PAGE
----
Film Review: Enys Men | Under the Radar Magazine Under the Radar | Music Blog for the Indie Music Magazine
Friday, June 9th, 2023  

Enys Men

Studio: Neon
Director: Mark Jenkin

Mar 27, 2023 Web Exclusive
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In 2019, having released his debut film, Golden Burn, 17 years earlier, British director Mark Jenkin released his breakthrough feature, Bait, a black-and-white social realist tale of the conflicts caused by gentrification and deindustrialization in his native Cornwall in southwestern England. The film received widespread acclaim when it premiered at the Berlin International Film Festival, earning the praise of Quentin Tarantino before going on to become the biggest Cornish film ever at the UK box office and winning Jenkin a BAFTA for Outstanding Debut.

Jenkin’s eagerly awaited follow-up, Enys Men, is a folk horror set on an uninhabited island off the coast of Cornwall in 1973. It stars his partner, Mary Woodvine, as a volunteer who monitors wildlife at a remote cottage and finds herself mentally tormented by a series of disturbing images. These images become so vivid that she finds herself wondering if they are real or not, and she is eventually brought to the brink of sanity. As he did in Bait, Jenkin (in his capacity as both cinematographer and director) utilizes grainy 16mm film stock to create some arresting and darkly captivating imagery. The anachronistic look this gives the action helps to maintain the verisimilitude of the film’s period recreation.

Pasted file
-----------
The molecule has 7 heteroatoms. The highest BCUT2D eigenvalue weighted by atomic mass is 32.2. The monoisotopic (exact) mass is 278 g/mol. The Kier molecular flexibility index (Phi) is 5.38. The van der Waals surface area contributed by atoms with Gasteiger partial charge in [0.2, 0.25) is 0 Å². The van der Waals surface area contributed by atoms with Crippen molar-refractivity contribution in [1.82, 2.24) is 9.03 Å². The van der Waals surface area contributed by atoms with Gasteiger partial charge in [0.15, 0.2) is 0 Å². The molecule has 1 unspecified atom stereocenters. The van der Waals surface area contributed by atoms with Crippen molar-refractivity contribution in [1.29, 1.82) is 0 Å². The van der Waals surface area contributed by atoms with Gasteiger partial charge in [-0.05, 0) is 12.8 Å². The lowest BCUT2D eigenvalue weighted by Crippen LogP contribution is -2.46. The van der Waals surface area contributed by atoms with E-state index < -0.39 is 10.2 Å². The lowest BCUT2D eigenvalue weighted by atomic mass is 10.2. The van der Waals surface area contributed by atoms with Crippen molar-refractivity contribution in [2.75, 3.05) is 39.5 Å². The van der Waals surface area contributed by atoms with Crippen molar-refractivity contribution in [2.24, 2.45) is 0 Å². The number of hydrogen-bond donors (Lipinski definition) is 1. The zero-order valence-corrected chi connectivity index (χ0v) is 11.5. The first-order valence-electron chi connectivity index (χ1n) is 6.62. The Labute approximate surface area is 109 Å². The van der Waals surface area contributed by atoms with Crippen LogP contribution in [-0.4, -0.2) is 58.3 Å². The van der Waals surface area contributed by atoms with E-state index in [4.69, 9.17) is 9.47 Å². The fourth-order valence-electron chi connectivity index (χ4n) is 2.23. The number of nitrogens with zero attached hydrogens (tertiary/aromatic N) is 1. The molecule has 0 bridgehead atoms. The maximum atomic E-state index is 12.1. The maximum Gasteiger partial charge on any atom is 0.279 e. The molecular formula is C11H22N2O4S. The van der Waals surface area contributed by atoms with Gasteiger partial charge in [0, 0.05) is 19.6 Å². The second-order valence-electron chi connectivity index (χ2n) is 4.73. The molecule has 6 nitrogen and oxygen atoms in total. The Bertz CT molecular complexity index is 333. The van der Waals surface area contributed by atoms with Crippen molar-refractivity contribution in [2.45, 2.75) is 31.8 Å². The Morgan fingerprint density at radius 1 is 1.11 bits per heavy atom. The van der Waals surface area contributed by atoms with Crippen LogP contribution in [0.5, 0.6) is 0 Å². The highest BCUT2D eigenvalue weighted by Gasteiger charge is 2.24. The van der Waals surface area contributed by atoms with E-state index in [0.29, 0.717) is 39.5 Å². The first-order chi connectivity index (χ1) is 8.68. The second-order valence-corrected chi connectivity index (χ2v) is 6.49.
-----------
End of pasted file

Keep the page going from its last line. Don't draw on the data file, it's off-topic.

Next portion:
Unfortunately, the film as a whole does a sub-par job of engaging the viewer in The Volunteer’s situation. Despite such an intriguing premise, Woodvine’s performance does not make the viewer care much about the character or what happens to her. The visuals and sound design are absolutely top-notch, as were Bait’s, with Richard Butler’s dubbing work proving particularly effective. However, unlike that film, which sutured the viewer into its characters’ world and made audiences empathize with their predicaments very well, Enys Men portrays its protagonist far too ambiguously to generate much in the way of audience identification.

The technical elements of the film are flawless and the location shooting demonstrates a real local’s knowledge of the setting. It is also great to see Mary Woodvine’s veteran character actor father John Woodvine (previously known for his work in ‘80s cult classics An American Werewolf in London and Edge of Darkness) back on our screens in his role as The Preacher. Nevertheless, whilst Jenkin succeeds in establishing a surreal and macabre atmosphere in Enys Men, this does not compensate for the film’s lack of engaging plot or characters.

Author rating: 5.5/10

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